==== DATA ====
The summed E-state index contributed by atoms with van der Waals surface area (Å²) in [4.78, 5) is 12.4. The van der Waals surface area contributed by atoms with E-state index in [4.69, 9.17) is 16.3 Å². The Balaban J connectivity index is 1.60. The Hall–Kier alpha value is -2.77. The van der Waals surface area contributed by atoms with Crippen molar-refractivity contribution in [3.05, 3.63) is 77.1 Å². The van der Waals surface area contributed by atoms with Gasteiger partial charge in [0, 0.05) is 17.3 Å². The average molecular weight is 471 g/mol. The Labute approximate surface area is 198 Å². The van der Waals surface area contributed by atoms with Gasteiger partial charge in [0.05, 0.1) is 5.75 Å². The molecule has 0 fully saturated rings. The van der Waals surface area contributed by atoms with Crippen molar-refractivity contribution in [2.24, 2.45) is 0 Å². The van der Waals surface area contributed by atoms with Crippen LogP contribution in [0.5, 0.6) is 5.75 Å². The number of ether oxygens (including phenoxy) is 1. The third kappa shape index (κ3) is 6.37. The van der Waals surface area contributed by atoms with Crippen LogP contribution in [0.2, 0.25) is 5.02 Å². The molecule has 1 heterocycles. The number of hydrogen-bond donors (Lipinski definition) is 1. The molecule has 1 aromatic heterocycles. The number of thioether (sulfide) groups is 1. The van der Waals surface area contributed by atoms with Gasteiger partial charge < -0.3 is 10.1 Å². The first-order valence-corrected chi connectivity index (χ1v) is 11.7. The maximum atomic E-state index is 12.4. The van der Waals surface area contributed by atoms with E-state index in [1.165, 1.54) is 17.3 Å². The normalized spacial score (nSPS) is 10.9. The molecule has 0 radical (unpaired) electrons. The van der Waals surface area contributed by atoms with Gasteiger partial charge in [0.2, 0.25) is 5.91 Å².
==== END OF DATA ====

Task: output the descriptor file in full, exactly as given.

The summed E-state index contributed by atoms with van der Waals surface area (Å²) in [4.78, 5) is 12.4. The van der Waals surface area contributed by atoms with E-state index in [4.69, 9.17) is 16.3 Å². The Balaban J connectivity index is 1.60. The Hall–Kier alpha value is -2.77. The van der Waals surface area contributed by atoms with Crippen molar-refractivity contribution in [3.05, 3.63) is 77.1 Å². The van der Waals surface area contributed by atoms with Gasteiger partial charge in [0, 0.05) is 17.3 Å². The average molecular weight is 471 g/mol. The Labute approximate surface area is 198 Å². The van der Waals surface area contributed by atoms with Gasteiger partial charge in [0.05, 0.1) is 5.75 Å². The molecule has 0 fully saturated rings. The van der Waals surface area contributed by atoms with Crippen molar-refractivity contribution in [2.24, 2.45) is 0 Å². The van der Waals surface area contributed by atoms with Crippen LogP contribution in [0.5, 0.6) is 5.75 Å². The number of ether oxygens (including phenoxy) is 1. The third kappa shape index (κ3) is 6.37. The van der Waals surface area contributed by atoms with Crippen LogP contribution in [0.2, 0.25) is 5.02 Å². The molecule has 1 heterocycles. The number of hydrogen-bond donors (Lipinski definition) is 1. The molecule has 1 aromatic heterocycles. The number of thioether (sulfide) groups is 1. The van der Waals surface area contributed by atoms with Gasteiger partial charge < -0.3 is 10.1 Å². The first-order valence-corrected chi connectivity index (χ1v) is 11.7. The maximum atomic E-state index is 12.4. The van der Waals surface area contributed by atoms with E-state index in [1.165, 1.54) is 17.3 Å². The normalized spacial score (nSPS) is 10.9. The molecule has 0 radical (unpaired) electrons. The van der Waals surface area contributed by atoms with Gasteiger partial charge in [0.2, 0.25) is 5.91 Å².